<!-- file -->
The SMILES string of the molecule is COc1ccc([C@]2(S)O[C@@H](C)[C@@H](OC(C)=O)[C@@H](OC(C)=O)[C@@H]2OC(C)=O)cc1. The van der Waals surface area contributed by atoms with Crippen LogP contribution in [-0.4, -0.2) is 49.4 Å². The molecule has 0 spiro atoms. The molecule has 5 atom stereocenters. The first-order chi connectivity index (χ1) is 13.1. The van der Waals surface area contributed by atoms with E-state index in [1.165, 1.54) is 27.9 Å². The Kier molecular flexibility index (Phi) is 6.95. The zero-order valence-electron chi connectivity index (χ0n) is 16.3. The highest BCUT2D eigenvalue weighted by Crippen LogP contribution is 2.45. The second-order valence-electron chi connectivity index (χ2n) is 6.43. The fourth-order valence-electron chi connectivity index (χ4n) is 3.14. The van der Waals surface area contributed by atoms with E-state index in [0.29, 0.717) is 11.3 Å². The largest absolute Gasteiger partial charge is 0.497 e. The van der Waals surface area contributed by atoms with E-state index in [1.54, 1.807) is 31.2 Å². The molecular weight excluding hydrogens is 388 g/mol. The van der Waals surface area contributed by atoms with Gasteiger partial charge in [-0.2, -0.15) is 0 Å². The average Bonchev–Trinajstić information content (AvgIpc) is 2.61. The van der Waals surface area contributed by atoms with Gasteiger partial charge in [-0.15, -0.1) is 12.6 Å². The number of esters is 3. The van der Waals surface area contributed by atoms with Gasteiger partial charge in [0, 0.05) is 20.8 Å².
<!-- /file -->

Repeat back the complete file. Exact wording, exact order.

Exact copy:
The SMILES string of the molecule is COc1ccc([C@]2(S)O[C@@H](C)[C@@H](OC(C)=O)[C@@H](OC(C)=O)[C@@H]2OC(C)=O)cc1. The van der Waals surface area contributed by atoms with Crippen LogP contribution in [-0.4, -0.2) is 49.4 Å². The molecule has 0 spiro atoms. The molecule has 5 atom stereocenters. The first-order chi connectivity index (χ1) is 13.1. The van der Waals surface area contributed by atoms with E-state index in [1.165, 1.54) is 27.9 Å². The Kier molecular flexibility index (Phi) is 6.95. The zero-order valence-electron chi connectivity index (χ0n) is 16.3. The highest BCUT2D eigenvalue weighted by Crippen LogP contribution is 2.45. The second-order valence-electron chi connectivity index (χ2n) is 6.43. The fourth-order valence-electron chi connectivity index (χ4n) is 3.14. The van der Waals surface area contributed by atoms with E-state index in [0.29, 0.717) is 11.3 Å². The largest absolute Gasteiger partial charge is 0.497 e. The van der Waals surface area contributed by atoms with E-state index in [1.54, 1.807) is 31.2 Å². The molecular weight excluding hydrogens is 388 g/mol. The van der Waals surface area contributed by atoms with Gasteiger partial charge in [-0.2, -0.15) is 0 Å². The average Bonchev–Trinajstić information content (AvgIpc) is 2.61. The van der Waals surface area contributed by atoms with Gasteiger partial charge in [-0.15, -0.1) is 12.6 Å². The number of esters is 3. The van der Waals surface area contributed by atoms with Gasteiger partial charge in [0, 0.05) is 20.8 Å².